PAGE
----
• Will this be part of a broader marketing strategy that invests in other tactics, like SEO?

Step 2: Consider your ideal buyer

If your campaign is aimed at prospective franchisees, do you have a clear idea of the sort of person who'd be a good fit?

If your campaign is aimed at franchise customers, do you have a clear idea of what your model customer looks like?

These summaries of what makes a great buyer are called "buyer personas." They're write-ups describing a particular type of buyer or franchisee you like working with best. They contain information like relevant demographics, motivations, and common sales objections.

Many businesses do business with different types of people, and therefore have more than one of these. If you don't already have at least two profiles, (one of the ideal franchisee and another of the ideal franchise customer) it might be worth your time to capture these on paper.


Because even if you have a clear idea of what these groups of people look like, it's possible that not everyone on your team—particularly your newest sales, marketing, and service employees—has a crystal clear idea who they're addressing on a daily basis.

Learn more about making personas →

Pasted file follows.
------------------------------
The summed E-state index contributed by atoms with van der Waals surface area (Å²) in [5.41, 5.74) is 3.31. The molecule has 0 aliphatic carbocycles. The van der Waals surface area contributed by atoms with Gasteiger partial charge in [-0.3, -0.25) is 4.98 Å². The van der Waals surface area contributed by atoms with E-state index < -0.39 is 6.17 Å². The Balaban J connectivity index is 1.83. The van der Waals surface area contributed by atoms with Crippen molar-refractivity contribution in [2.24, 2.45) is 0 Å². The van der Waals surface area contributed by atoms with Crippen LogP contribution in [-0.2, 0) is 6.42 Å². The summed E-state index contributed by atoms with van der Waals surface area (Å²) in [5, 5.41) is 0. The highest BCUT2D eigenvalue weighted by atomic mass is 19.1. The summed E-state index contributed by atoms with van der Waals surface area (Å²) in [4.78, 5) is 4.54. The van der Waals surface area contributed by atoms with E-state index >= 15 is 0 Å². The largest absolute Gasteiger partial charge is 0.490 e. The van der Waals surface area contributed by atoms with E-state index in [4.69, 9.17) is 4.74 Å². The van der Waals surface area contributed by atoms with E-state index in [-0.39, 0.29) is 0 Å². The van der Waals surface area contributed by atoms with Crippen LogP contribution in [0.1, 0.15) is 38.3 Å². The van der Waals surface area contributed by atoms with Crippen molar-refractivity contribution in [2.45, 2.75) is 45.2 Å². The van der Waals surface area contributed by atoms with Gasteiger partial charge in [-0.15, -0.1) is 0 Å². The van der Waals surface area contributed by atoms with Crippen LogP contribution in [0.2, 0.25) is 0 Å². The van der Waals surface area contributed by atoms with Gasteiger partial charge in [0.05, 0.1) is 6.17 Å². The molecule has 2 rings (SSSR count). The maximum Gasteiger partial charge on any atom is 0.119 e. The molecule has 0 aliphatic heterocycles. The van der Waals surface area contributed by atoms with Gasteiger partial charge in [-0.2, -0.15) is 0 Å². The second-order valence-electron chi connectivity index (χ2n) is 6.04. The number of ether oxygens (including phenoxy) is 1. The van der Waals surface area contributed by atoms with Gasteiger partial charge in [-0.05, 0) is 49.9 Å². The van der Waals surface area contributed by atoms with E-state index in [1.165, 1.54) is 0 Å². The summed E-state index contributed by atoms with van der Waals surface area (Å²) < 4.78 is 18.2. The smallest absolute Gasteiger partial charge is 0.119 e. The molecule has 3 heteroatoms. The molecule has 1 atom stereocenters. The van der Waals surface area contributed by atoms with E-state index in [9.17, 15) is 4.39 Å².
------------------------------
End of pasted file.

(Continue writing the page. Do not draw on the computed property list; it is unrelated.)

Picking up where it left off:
Step 3: determine your franchise PPC campaign's scope

We often recommend that clients start with a short, lower budget PPC campaign to test the waters and gather baseline ad performance data before laying down serious money.


  • How long will your campaign run?
  • Will this be part of a broader marketing strategy that invests in other tactics, like SEO?

Step 4: Ensure your site is lead-ready

Before sinking money into PPC, be sure you have the marketing and sales infrastructure in place to effectively convert and manage the leads you generate.

This means you should have:

  1. An easy-to-edit content management system like HubSpot that enables you to create new landing pages customized to your campaign
  2. A means to receive notifications when a customer makes contact so you can reply immediately
  3. A customer relationship management (CRM) tool that keeps your entire sales team on the same page

Step 5: Choose search terms

Do some research with a tool like Google Keyword Planner and choose which terms to bid on based on your campaign goals and offer. You can bid on keywords manually or choose from one of Google Ads' smart bidding (automated) options. The latter is probably a better option in most cases, particularly if you're new to PPC.

The nitty gritty of this process is a guide unto itself. To learn more about picking great search terms for your ad groups, check out this resource

Step 6: Set up your campaign

Next, you want to configure your campaign settings to reach your target audience. You can fine tune based on time of day, location, languages, and more.